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Preview: Shofar blasts. Cities that are encircled, encamped against, besieged, and breached. A foreign family, known as the Rachavites/Rechavites, who live both within and yet beyond the city, earn praise for their virtue. Rescues by rope. Night-time escapes. Pursuit by the king’s men. The valley of Aravah. The environs of Yericho. Temple spoils. Entry into a land. Exile from a land.
What Biblical story contains all of these elements? Two stories, actually. Nor are these the only connections between them…
Preview: When Yeravam rebels against the Davidic dynasty, shortly after the death of Shlomo HaMelech, one of his first steps is to make up his own holiday that competes with the festival of Sukkot. Why? Do any other aspects of Yeravam’s revolution seem aimed at undermining the festival of Sukkot? And why does Amos talk about “David’s fallen Sukkah” when he predicts the restoration of the Davidic dynasty – a very curious phrase, but one that remains in our prayers until today? All this in more. Part IV of a four-part series.
Preview: Beginning on the first of Elul, and through to the end of Sukkot, we recite Psalm 27: “L’David Hashem Ori V’yishi.” What’s this psalm all about? Is it an entirely original composition – or might it be built upon a prayer which Moshe had once offered, all the way back during the aftermath of the Golden Calf? Part III of a four-part series.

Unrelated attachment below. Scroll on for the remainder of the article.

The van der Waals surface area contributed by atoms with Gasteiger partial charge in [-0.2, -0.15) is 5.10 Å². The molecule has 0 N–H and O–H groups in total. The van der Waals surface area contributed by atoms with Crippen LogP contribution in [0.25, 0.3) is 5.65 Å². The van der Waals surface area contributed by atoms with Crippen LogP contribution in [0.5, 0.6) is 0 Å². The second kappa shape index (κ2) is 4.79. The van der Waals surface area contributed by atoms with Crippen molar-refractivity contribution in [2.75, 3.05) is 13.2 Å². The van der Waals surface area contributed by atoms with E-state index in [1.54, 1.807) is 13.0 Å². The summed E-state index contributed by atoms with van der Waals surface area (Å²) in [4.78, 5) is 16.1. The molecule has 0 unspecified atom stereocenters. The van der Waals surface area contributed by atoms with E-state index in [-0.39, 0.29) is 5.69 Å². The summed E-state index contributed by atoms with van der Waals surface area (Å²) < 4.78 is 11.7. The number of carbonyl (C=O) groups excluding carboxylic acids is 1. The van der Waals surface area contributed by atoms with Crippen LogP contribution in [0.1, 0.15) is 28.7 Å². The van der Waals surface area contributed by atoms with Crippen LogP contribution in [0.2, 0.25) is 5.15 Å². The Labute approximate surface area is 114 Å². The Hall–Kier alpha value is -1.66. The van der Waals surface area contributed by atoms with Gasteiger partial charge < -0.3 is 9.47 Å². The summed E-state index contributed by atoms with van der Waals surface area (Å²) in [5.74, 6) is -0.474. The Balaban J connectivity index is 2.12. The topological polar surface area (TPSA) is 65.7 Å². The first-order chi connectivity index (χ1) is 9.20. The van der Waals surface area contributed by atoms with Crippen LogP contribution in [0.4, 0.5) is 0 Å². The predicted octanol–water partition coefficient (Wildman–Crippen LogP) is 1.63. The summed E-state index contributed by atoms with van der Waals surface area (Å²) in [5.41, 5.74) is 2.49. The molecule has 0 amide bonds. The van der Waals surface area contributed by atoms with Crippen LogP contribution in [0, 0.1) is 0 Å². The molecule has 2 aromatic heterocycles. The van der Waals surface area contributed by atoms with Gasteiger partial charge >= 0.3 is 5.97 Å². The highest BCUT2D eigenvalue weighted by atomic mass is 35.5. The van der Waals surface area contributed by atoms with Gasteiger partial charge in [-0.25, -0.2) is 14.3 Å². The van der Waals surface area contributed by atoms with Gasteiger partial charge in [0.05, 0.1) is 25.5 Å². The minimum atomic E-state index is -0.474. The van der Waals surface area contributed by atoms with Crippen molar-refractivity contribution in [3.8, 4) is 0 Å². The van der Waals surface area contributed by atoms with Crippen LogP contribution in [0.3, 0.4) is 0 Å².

Preview: The Torah reading for Shabbat Chol HaMoed of Sukkot is Exodus 33:12-34:26. It’s the story of Moshe praying for Hashem to forgive b’nei Yisrael, following the incident of the Golden Calf. But why read it now? In what way is this story connected to the holiday of Sukkot? And, while we’re at it: could it be that Shlomo HaMelech was actually alluding to this incident, generations later, in his prayer upon the inauguration of the Beit HaMikdash? Part II of a four-part series.
Preview: During the Haftarah for the second day of Sukkot, we read about Shlomo HaMelech’s inauguration of the Beit HaMikdash, which occurred at the time of Sukkot. Why did Shlomo HaMelech choose to hold this ceremony at the time of Sukkot, specifically? What other details of this ceremony seem to point back to the holiday of Sukkot? Is the Beit HaMikdash itself intended to emulate the Sukkah, perhaps (or, for that matter, vice versa)? Part I of a four-part series.
Preview: An often-forgotten fact about Channukah: it came this close to ending as Tisha B’Av. Both occur against a backdrop of sinat chinam. The origins of such sinat chinam trace back to Yosef and his brothers, whom we read about during Channukah. And Yosef’s experience is heavily alluded to in Mizmor Shir Channukat Habayit – the psalm David authored upon first dedicating the Beit Hamikdash, and the psalm we recite on Channukah as we celebrate its re-dedication.